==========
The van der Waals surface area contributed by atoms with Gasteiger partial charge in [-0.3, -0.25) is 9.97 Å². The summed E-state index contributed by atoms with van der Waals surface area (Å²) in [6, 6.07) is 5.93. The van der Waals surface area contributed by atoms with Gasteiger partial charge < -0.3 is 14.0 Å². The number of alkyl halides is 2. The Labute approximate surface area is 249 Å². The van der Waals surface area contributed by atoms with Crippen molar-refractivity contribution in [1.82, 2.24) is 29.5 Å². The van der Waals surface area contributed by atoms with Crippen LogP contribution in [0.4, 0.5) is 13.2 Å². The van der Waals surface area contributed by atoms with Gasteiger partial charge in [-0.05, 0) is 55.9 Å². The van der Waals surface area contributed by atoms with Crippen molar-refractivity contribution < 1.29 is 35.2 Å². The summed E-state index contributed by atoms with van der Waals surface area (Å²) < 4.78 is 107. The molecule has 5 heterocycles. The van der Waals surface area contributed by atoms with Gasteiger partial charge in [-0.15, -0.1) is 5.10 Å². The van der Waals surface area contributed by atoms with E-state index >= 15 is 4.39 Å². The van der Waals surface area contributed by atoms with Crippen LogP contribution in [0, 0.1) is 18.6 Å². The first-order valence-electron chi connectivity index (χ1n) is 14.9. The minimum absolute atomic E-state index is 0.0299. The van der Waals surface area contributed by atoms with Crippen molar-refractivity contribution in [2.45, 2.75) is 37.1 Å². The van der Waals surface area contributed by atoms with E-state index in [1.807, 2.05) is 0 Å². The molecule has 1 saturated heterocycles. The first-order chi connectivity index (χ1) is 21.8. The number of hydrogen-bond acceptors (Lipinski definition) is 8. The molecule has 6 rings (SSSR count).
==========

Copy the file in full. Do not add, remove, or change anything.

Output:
The van der Waals surface area contributed by atoms with Gasteiger partial charge in [-0.3, -0.25) is 9.97 Å². The summed E-state index contributed by atoms with van der Waals surface area (Å²) in [6, 6.07) is 5.93. The van der Waals surface area contributed by atoms with Gasteiger partial charge < -0.3 is 14.0 Å². The number of alkyl halides is 2. The Labute approximate surface area is 249 Å². The van der Waals surface area contributed by atoms with Crippen molar-refractivity contribution in [1.82, 2.24) is 29.5 Å². The van der Waals surface area contributed by atoms with Crippen LogP contribution in [0.4, 0.5) is 13.2 Å². The van der Waals surface area contributed by atoms with Gasteiger partial charge in [-0.05, 0) is 55.9 Å². The van der Waals surface area contributed by atoms with Crippen molar-refractivity contribution < 1.29 is 35.2 Å². The summed E-state index contributed by atoms with van der Waals surface area (Å²) < 4.78 is 107. The molecule has 5 heterocycles. The van der Waals surface area contributed by atoms with Gasteiger partial charge in [-0.15, -0.1) is 5.10 Å². The van der Waals surface area contributed by atoms with E-state index >= 15 is 4.39 Å². The van der Waals surface area contributed by atoms with Crippen LogP contribution in [0, 0.1) is 18.6 Å². The first-order valence-electron chi connectivity index (χ1n) is 14.9. The minimum absolute atomic E-state index is 0.0299. The van der Waals surface area contributed by atoms with Crippen molar-refractivity contribution in [2.45, 2.75) is 37.1 Å². The van der Waals surface area contributed by atoms with E-state index in [1.807, 2.05) is 0 Å². The molecule has 1 saturated heterocycles. The first-order chi connectivity index (χ1) is 21.8. The number of hydrogen-bond acceptors (Lipinski definition) is 8. The molecule has 6 rings (SSSR count).